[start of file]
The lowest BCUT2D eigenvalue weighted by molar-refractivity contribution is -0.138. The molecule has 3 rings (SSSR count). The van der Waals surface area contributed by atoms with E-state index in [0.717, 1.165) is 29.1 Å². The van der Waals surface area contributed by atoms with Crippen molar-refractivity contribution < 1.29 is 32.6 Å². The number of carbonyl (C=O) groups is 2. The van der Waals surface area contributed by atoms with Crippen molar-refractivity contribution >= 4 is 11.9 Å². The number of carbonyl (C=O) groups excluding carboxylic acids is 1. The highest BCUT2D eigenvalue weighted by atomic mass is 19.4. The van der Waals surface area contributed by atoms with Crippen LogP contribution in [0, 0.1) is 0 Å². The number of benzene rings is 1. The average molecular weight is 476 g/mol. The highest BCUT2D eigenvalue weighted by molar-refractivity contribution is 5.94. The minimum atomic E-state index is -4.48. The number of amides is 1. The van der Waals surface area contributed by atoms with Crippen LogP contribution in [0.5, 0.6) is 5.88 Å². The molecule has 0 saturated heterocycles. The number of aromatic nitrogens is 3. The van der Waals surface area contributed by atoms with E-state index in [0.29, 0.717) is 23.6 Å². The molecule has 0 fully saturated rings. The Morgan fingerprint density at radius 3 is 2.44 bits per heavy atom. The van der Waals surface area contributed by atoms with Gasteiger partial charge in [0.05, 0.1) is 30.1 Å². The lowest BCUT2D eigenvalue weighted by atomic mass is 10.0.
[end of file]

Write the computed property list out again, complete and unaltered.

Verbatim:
The lowest BCUT2D eigenvalue weighted by molar-refractivity contribution is -0.138. The molecule has 3 rings (SSSR count). The van der Waals surface area contributed by atoms with E-state index in [0.717, 1.165) is 29.1 Å². The van der Waals surface area contributed by atoms with Crippen molar-refractivity contribution < 1.29 is 32.6 Å². The number of carbonyl (C=O) groups is 2. The van der Waals surface area contributed by atoms with Crippen molar-refractivity contribution >= 4 is 11.9 Å². The number of carbonyl (C=O) groups excluding carboxylic acids is 1. The highest BCUT2D eigenvalue weighted by atomic mass is 19.4. The van der Waals surface area contributed by atoms with Crippen LogP contribution in [0, 0.1) is 0 Å². The number of benzene rings is 1. The average molecular weight is 476 g/mol. The highest BCUT2D eigenvalue weighted by molar-refractivity contribution is 5.94. The minimum atomic E-state index is -4.48. The number of amides is 1. The van der Waals surface area contributed by atoms with Crippen LogP contribution in [0.5, 0.6) is 5.88 Å². The molecule has 0 saturated heterocycles. The number of aromatic nitrogens is 3. The van der Waals surface area contributed by atoms with E-state index in [0.29, 0.717) is 23.6 Å². The molecule has 0 fully saturated rings. The Morgan fingerprint density at radius 3 is 2.44 bits per heavy atom. The van der Waals surface area contributed by atoms with Gasteiger partial charge in [0.05, 0.1) is 30.1 Å². The lowest BCUT2D eigenvalue weighted by atomic mass is 10.0.